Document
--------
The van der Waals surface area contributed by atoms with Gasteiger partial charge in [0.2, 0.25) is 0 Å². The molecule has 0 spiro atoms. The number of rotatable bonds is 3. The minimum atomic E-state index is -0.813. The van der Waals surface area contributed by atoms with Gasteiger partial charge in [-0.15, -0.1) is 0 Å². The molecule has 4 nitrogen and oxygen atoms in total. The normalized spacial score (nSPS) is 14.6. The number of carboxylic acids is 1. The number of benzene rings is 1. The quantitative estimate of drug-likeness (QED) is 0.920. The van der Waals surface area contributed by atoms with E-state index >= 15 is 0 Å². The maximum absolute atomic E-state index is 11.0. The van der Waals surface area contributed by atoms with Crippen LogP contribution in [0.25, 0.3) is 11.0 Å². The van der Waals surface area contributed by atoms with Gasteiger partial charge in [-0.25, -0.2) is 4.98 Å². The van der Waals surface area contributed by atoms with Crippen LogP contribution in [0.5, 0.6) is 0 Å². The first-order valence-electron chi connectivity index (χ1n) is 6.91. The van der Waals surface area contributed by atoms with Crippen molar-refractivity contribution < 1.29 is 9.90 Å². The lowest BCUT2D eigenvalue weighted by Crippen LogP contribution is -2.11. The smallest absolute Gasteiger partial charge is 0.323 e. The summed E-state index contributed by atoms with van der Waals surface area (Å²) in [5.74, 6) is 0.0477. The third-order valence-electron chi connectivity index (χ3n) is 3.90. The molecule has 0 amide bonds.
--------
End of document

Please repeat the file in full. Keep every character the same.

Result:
The van der Waals surface area contributed by atoms with Gasteiger partial charge in [0.2, 0.25) is 0 Å². The molecule has 0 spiro atoms. The number of rotatable bonds is 3. The minimum atomic E-state index is -0.813. The van der Waals surface area contributed by atoms with Gasteiger partial charge in [-0.15, -0.1) is 0 Å². The molecule has 4 nitrogen and oxygen atoms in total. The normalized spacial score (nSPS) is 14.6. The number of carboxylic acids is 1. The number of benzene rings is 1. The quantitative estimate of drug-likeness (QED) is 0.920. The van der Waals surface area contributed by atoms with E-state index >= 15 is 0 Å². The maximum absolute atomic E-state index is 11.0. The van der Waals surface area contributed by atoms with Crippen LogP contribution in [0.25, 0.3) is 11.0 Å². The van der Waals surface area contributed by atoms with Gasteiger partial charge in [-0.25, -0.2) is 4.98 Å². The van der Waals surface area contributed by atoms with Crippen LogP contribution in [0.5, 0.6) is 0 Å². The first-order valence-electron chi connectivity index (χ1n) is 6.91. The van der Waals surface area contributed by atoms with Crippen molar-refractivity contribution < 1.29 is 9.90 Å². The lowest BCUT2D eigenvalue weighted by Crippen LogP contribution is -2.11. The smallest absolute Gasteiger partial charge is 0.323 e. The summed E-state index contributed by atoms with van der Waals surface area (Å²) in [5.74, 6) is 0.0477. The third-order valence-electron chi connectivity index (χ3n) is 3.90. The molecule has 0 amide bonds.